• Co-partnership/Stock Option

Under this incentive system, employees are offered shares at a price that is lower than the market price. This practice helps in creating a feeling of ownership among employees and motivates them to give their all-out contribution towards organizational growth and success. 

2. Non-Financial (Non-Monetary) Incentives

These are types of rewards that do not form part of an employee’s pay or cannot be measured in terms of money.

While the monetary and future security needs are important, the fulfillment of an individual’s social, psychological, and emotional needs also plays an important role.

  • Status

It is one’s social or professional position. In an organization, this refers to the position in the hierarchy of the organizational chart. Management-level employees have more authority, responsibility, recognition, salary, etc., than those of the rank-and-file employees.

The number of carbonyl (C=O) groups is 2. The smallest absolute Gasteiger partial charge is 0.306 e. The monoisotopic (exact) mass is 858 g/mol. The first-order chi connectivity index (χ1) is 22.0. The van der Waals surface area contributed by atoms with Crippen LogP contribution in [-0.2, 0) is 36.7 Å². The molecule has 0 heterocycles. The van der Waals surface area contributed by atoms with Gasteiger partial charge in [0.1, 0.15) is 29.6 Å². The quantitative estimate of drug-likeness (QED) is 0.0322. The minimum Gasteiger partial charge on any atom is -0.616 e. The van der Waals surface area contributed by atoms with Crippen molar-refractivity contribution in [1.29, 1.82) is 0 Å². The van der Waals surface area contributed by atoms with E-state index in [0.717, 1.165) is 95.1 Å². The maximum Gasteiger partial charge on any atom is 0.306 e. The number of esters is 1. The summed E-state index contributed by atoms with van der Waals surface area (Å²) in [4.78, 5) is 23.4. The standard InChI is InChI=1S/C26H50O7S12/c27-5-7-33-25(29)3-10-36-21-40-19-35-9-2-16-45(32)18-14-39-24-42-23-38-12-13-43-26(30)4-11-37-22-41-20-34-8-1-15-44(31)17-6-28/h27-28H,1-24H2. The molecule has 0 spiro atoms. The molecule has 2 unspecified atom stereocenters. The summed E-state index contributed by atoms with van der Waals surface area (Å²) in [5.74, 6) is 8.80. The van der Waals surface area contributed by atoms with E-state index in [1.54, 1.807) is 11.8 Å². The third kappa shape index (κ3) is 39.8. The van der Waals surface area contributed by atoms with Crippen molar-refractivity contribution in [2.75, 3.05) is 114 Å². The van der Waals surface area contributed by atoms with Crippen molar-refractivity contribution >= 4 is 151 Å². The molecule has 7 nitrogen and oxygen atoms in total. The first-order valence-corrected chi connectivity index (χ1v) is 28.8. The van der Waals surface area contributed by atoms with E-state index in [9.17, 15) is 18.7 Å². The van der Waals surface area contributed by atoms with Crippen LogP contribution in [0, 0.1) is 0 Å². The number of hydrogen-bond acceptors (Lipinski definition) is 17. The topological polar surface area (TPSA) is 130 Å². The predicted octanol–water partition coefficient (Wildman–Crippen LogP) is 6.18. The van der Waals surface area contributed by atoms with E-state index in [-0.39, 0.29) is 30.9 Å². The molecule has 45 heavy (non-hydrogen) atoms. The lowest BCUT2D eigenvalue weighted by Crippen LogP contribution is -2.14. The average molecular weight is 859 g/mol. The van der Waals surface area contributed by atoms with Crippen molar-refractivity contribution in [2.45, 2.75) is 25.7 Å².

The level of authority and responsibility determine the status of an employee in an organization. Status increases the self-esteem, confidence, and psychological needs of an individual resulting in a motivated attitude at work. 

  • Organizational Climate

Organizational climate refers to the environmental characteristics of an organization as perceived by its employees. It conveys the impression that people have towards the internal environment of the company within which they work and have a key influence on their performance.

This differs from one organization to another. Several factors may influence the organizational climate of a company, such as organizational structure, individual responsibility, risk and risk-taking, warmth, and support within the company, its tolerance and conflict, and more. A positive organizational climate tends to increase the efficiency of employees at work.